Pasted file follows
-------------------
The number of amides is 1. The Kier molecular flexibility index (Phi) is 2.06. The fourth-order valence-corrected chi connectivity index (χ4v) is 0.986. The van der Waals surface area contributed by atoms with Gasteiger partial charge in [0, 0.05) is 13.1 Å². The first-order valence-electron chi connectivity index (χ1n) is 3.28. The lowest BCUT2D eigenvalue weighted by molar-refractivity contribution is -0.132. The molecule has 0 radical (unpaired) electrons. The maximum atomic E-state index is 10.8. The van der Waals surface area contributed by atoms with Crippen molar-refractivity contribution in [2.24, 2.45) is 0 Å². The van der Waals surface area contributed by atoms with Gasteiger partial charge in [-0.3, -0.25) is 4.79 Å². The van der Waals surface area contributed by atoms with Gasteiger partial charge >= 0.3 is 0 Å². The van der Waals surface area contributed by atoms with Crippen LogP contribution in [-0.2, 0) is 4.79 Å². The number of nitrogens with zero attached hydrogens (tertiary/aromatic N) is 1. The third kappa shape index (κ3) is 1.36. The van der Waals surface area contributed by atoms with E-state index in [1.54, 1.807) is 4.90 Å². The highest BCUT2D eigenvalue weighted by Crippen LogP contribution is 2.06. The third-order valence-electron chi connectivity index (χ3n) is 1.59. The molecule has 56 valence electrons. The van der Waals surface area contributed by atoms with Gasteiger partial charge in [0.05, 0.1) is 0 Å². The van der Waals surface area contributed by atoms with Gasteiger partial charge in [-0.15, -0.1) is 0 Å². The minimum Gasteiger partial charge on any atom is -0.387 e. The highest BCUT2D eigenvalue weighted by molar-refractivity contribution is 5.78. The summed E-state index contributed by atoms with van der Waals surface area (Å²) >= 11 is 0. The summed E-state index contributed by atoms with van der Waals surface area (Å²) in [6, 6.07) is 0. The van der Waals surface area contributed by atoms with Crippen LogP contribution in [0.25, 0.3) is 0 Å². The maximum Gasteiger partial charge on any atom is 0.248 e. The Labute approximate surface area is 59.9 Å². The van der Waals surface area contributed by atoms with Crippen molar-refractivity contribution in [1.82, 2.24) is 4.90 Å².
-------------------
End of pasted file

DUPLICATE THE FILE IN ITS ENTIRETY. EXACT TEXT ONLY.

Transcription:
The number of amides is 1. The Kier molecular flexibility index (Phi) is 2.06. The fourth-order valence-corrected chi connectivity index (χ4v) is 0.986. The van der Waals surface area contributed by atoms with Gasteiger partial charge in [0, 0.05) is 13.1 Å². The first-order valence-electron chi connectivity index (χ1n) is 3.28. The lowest BCUT2D eigenvalue weighted by molar-refractivity contribution is -0.132. The molecule has 0 radical (unpaired) electrons. The maximum atomic E-state index is 10.8. The van der Waals surface area contributed by atoms with Crippen molar-refractivity contribution in [2.24, 2.45) is 0 Å². The van der Waals surface area contributed by atoms with Gasteiger partial charge in [-0.3, -0.25) is 4.79 Å². The van der Waals surface area contributed by atoms with Gasteiger partial charge >= 0.3 is 0 Å². The van der Waals surface area contributed by atoms with Crippen LogP contribution in [-0.2, 0) is 4.79 Å². The number of nitrogens with zero attached hydrogens (tertiary/aromatic N) is 1. The third kappa shape index (κ3) is 1.36. The van der Waals surface area contributed by atoms with E-state index in [1.54, 1.807) is 4.90 Å². The highest BCUT2D eigenvalue weighted by Crippen LogP contribution is 2.06. The third-order valence-electron chi connectivity index (χ3n) is 1.59. The molecule has 56 valence electrons. The van der Waals surface area contributed by atoms with Gasteiger partial charge in [0.05, 0.1) is 0 Å². The van der Waals surface area contributed by atoms with Gasteiger partial charge in [-0.15, -0.1) is 0 Å². The minimum Gasteiger partial charge on any atom is -0.387 e. The highest BCUT2D eigenvalue weighted by molar-refractivity contribution is 5.78. The summed E-state index contributed by atoms with van der Waals surface area (Å²) >= 11 is 0. The summed E-state index contributed by atoms with van der Waals surface area (Å²) in [6, 6.07) is 0. The van der Waals surface area contributed by atoms with Crippen LogP contribution in [0.25, 0.3) is 0 Å². The maximum Gasteiger partial charge on any atom is 0.248 e. The Labute approximate surface area is 59.9 Å². The van der Waals surface area contributed by atoms with Crippen molar-refractivity contribution in [1.82, 2.24) is 4.90 Å².